Nine Alexandrias

By Semezdin Mehmedinovic, translated from Bosnian by Ammiel Alcalay Pocket Poets Series, City Lights Books, San Francisco, 2003; paper, $9.95 The truths of the Bosnian atrocities of the early 1990s are being litigated now, many years later, as Slobodan Milosevic finally stands trial for war crimes. But no one can take back the horrors of medieval-style sieges on suburbs and cities alike, the mass killings of innocent civilians, the regressive, Third World conditions of wartime, even as they are repeated in real time in the Middle East.

The writer Semezdin Mehmedinovic, a Bosnian refugee now living in Alexandria, Va., with his wife and son, is one of many artist-dissidents who finally took their opportunity to flee ravaged Bosnia, fearing for their lives as provocateurs of truth. Mehmedinovic’s recent book of poems, Nine Alexandrias, takes on more subtle subject matter. Mehmedinovic is best known for his searing, disturbing and yet ironic Sarajevo Blues, which accounted the Bosnian war from the perspective of one who chose to ride it out and lived with the constant, all-penetrating aura of death.

Nearly seven years later, living a comparatively bucolic existence in the United States, Mehmedinovic still struggles with the meanings of things. Taking a train ride across country shortly after Sept. 11, Mehmedinovic notes the ironies of life here and its dark undersides, all the more insidious in this country: “They say Billy the Kid liked passing through town / to raise hell, but in time mythic devotion to the / Wild youngster turned to fame. / If we agree that terror can be defined as the means / You use to enter into a pact with fame and glory, / Then you’ll see a sign of the times appear as clearly / As the dulling clatter of the tracks before us [sic].”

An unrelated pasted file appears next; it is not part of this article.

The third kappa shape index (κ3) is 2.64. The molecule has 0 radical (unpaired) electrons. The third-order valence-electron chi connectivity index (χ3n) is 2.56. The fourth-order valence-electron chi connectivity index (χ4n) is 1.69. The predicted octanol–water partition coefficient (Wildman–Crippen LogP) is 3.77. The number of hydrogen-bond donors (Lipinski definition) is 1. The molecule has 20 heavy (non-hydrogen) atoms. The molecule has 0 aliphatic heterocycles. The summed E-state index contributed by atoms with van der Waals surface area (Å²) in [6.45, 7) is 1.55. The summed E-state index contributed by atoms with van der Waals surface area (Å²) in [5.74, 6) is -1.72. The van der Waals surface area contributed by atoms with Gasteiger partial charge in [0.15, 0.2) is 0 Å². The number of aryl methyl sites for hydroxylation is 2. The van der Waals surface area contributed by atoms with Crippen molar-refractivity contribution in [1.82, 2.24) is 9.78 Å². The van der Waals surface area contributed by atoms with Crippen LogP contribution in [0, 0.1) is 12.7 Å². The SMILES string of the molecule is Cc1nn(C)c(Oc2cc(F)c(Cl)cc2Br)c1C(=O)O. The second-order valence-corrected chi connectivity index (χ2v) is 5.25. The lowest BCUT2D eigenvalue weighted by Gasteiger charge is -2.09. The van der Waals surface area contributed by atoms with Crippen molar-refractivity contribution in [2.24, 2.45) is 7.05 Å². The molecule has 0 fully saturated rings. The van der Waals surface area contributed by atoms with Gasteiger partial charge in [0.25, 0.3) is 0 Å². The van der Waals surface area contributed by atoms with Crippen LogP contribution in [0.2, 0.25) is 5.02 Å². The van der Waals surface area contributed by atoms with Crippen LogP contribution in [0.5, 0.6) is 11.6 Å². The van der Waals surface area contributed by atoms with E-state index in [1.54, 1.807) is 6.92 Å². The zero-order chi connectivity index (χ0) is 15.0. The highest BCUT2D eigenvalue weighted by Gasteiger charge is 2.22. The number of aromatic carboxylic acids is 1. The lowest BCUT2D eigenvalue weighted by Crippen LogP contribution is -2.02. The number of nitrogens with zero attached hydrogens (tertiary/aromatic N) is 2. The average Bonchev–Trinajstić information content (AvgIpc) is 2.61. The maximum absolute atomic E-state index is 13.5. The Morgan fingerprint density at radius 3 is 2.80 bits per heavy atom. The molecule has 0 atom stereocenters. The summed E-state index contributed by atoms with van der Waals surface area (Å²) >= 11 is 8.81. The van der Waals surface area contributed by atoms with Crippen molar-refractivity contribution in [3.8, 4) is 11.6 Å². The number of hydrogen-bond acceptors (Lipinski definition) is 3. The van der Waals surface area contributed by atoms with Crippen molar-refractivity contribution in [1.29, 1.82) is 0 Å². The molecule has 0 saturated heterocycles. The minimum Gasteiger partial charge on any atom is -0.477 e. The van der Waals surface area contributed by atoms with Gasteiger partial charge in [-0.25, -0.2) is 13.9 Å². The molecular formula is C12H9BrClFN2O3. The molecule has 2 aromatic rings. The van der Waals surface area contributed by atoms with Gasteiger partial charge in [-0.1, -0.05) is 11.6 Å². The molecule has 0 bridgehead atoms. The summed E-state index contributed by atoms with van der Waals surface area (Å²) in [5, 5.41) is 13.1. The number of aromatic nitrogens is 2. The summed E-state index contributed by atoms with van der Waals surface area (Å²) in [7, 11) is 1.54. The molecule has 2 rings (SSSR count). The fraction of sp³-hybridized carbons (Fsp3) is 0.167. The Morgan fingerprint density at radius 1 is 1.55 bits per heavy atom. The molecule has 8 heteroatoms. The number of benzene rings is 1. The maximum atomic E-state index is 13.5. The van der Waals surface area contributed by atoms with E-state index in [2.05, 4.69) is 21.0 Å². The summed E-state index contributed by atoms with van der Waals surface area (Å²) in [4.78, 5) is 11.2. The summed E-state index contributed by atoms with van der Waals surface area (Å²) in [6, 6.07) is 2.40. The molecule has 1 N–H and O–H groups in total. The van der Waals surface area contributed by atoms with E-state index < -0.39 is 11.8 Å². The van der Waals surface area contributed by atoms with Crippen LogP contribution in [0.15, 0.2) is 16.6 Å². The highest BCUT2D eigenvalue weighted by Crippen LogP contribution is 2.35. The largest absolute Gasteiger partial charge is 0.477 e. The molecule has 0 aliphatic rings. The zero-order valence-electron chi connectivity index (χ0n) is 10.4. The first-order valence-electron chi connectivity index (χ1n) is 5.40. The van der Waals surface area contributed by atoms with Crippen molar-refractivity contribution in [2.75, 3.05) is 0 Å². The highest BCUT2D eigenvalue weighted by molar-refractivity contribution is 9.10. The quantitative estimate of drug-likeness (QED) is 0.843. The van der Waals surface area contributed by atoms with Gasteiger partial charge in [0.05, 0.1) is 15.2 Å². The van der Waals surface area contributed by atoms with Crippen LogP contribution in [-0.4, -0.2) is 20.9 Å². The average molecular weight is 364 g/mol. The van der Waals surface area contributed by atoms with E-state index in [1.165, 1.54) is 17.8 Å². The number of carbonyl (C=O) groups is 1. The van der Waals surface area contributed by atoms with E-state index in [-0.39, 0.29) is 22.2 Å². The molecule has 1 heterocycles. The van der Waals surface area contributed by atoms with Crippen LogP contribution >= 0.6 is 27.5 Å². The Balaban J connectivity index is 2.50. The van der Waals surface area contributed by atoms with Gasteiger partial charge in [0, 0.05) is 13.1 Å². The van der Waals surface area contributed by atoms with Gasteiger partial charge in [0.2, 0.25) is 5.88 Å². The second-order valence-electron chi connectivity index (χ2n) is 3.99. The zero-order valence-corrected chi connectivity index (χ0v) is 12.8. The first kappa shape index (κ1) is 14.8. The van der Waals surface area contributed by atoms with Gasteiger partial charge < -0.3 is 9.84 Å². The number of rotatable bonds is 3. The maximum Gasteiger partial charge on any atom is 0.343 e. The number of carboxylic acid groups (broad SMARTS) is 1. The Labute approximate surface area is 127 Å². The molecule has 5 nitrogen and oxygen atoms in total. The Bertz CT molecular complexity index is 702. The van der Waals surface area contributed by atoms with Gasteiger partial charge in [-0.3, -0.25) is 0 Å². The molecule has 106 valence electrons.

Mehmedinovic’s prose is not self-righteous or sentimental; instead, it’s direct and makes its points with observation and attendant remarks. In “8 Things About Cadillac” he offers, “I never saw Cadillac in a war zone. / They don’t come where the light’s gone out. / You only find them where immediate / Fear’s eliminated.” And later, “I’m not a painter, but I think / American mysticism might just be found / In the hyper-real pictures of this world.”

Semezdin Mehmedinovic must have a hard time believing in God. Having witnessed the horrors of Bosnia, it’s clear that any notion of God as a supremely powerful, all-loving entity would be a difficult one to hang onto. And yet, Mehmedinovic still acknowledges a wisp of belief, if only to suggest that God is not what, or who, we think: “I’m going through Arizona at night, like a crook: / I came to America — the three months / Spent in Phoenix I’ll remember by the sun. / I visited Arcosanti then, an / Architectural attempt to put the / Cosmos on a human scale. / And now, watching a kid / Trying to settle into an uncomfortable seat, I figure God exists, / At least while my son sleeps in Arizona.”

Nine Alexandrias, his fourth book of poems, was first published in Zagreb, Croatia, in 2002, while he was in exile in the U.S. Translator Ammiel Alcalay, a poet in his own right, brings its eloquent truths to us as an activist for the truth. As Alcalay writes in the book’s introduction, “Nine Alexandrias transports us to an America we haven’t yet known but must be prepared to recognize,” referring to post-Sept. 11 life here. “It is a haunted place, permeated by the specter of home-grown and exported atrocities that, somehow, seem to be kept in check by the narrator’s own knowledge of what he keeps from us.”

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